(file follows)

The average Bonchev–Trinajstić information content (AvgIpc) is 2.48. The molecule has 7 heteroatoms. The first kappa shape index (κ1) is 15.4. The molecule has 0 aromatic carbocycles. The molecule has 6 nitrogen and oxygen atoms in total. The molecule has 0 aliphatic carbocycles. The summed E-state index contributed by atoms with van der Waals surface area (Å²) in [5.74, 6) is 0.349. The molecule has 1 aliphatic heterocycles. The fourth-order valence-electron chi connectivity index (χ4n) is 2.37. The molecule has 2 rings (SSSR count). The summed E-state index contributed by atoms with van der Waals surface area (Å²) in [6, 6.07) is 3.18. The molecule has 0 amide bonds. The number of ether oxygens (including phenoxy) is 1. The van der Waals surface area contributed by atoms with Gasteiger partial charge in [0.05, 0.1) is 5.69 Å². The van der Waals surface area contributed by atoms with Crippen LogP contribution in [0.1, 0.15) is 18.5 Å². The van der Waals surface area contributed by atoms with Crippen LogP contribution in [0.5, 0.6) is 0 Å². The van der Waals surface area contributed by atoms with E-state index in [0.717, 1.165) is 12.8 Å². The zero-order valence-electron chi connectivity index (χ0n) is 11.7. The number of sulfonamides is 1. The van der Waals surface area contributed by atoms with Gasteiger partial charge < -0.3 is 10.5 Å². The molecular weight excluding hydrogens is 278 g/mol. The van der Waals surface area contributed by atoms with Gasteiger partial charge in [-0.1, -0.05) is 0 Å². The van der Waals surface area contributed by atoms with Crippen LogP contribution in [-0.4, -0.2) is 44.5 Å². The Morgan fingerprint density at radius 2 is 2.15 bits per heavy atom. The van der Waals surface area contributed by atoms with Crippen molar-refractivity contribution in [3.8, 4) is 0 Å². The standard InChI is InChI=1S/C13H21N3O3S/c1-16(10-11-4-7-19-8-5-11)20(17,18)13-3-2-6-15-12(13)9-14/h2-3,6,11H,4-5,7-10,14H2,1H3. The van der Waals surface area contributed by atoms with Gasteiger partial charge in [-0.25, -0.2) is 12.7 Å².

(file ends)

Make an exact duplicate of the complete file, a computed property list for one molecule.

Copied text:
The average Bonchev–Trinajstić information content (AvgIpc) is 2.48. The molecule has 7 heteroatoms. The first kappa shape index (κ1) is 15.4. The molecule has 0 aromatic carbocycles. The molecule has 6 nitrogen and oxygen atoms in total. The molecule has 0 aliphatic carbocycles. The summed E-state index contributed by atoms with van der Waals surface area (Å²) in [5.74, 6) is 0.349. The molecule has 1 aliphatic heterocycles. The fourth-order valence-electron chi connectivity index (χ4n) is 2.37. The molecule has 2 rings (SSSR count). The summed E-state index contributed by atoms with van der Waals surface area (Å²) in [6, 6.07) is 3.18. The molecule has 0 amide bonds. The number of ether oxygens (including phenoxy) is 1. The van der Waals surface area contributed by atoms with Gasteiger partial charge in [0.05, 0.1) is 5.69 Å². The van der Waals surface area contributed by atoms with Crippen LogP contribution in [0.1, 0.15) is 18.5 Å². The van der Waals surface area contributed by atoms with Crippen LogP contribution in [0.5, 0.6) is 0 Å². The van der Waals surface area contributed by atoms with E-state index in [0.717, 1.165) is 12.8 Å². The zero-order valence-electron chi connectivity index (χ0n) is 11.7. The number of sulfonamides is 1. The van der Waals surface area contributed by atoms with Gasteiger partial charge < -0.3 is 10.5 Å². The molecular weight excluding hydrogens is 278 g/mol. The van der Waals surface area contributed by atoms with Gasteiger partial charge in [-0.1, -0.05) is 0 Å². The van der Waals surface area contributed by atoms with Crippen LogP contribution in [-0.4, -0.2) is 44.5 Å². The Morgan fingerprint density at radius 2 is 2.15 bits per heavy atom. The van der Waals surface area contributed by atoms with Crippen molar-refractivity contribution in [3.8, 4) is 0 Å². The standard InChI is InChI=1S/C13H21N3O3S/c1-16(10-11-4-7-19-8-5-11)20(17,18)13-3-2-6-15-12(13)9-14/h2-3,6,11H,4-5,7-10,14H2,1H3. The van der Waals surface area contributed by atoms with Gasteiger partial charge in [-0.25, -0.2) is 12.7 Å².